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Inside Mark Zuckerberg’s houses, sprawling $427m real estate portfolio

Facebook founder Mark Zuckerberg’s $427 million real estate portfolio is more than able to accommodate his new plans to work from home until 2022.

Remote work? No problem for Mark Zuckerberg.

The 37-year-old Facebook founder plans to work remotely for up to half of 2022, The Wall Street Journal reported last week — and his $427 million real estate portfolio is more than able to accommodate his work-from-home lifestyle.

The centibillionaire owns about 1400 acres and 10 houses in Palo Alto, San Francisco, Lake Tahoe and Hawaii. He has a history of not getting along with his neighbours, from construction noise complaints in San Francisco to a petition against “colonisation” due to his growing Hawaii real estate portfolio.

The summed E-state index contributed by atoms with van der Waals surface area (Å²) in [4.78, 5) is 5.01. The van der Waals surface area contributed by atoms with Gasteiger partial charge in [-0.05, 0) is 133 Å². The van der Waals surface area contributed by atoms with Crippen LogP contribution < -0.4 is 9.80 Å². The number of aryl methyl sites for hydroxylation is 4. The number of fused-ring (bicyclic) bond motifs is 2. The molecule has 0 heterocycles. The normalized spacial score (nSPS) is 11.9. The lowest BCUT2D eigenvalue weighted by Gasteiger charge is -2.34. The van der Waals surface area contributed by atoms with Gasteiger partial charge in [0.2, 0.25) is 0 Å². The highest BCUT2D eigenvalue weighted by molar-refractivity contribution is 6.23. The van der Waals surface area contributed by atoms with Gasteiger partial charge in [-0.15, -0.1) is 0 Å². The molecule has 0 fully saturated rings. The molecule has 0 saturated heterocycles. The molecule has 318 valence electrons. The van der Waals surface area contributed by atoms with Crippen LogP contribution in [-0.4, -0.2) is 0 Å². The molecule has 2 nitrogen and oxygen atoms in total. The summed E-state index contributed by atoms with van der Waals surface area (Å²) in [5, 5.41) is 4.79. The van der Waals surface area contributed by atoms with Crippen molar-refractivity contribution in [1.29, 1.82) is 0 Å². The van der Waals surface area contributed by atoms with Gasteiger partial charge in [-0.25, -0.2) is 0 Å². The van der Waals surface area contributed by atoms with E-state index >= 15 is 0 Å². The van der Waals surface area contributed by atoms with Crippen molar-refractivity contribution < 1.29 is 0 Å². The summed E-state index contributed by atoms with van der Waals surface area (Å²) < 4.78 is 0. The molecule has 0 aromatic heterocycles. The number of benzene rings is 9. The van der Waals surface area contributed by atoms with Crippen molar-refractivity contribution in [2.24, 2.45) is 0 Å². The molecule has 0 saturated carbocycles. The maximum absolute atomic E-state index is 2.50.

The homes are hardly a dent in his estimated $120 billion net worth, which places him as the fifth richest person in the world, according to Forbes.

He has two children with his wife Priscilla Chan, five-year-old Maxima and three-year-old August. They said having children inspired them to pledge to give 99 per cent of their Facebook shares away, though many have criticised billionaires for exacerbating inequality.

A family spokesperson confirmed the residences to The Post, and pointed out “Mark and Priscilla’s work with the community in Kauai”.

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A noisy townhouse overhaul

Dolores Heights, San Francisco: $15.82 million

Mr Zuckerberg spent $13 million on this now-7368-square-foot house in November 2012, plus an additional $2.4 million in renovations, according to San Francisco property and permit records.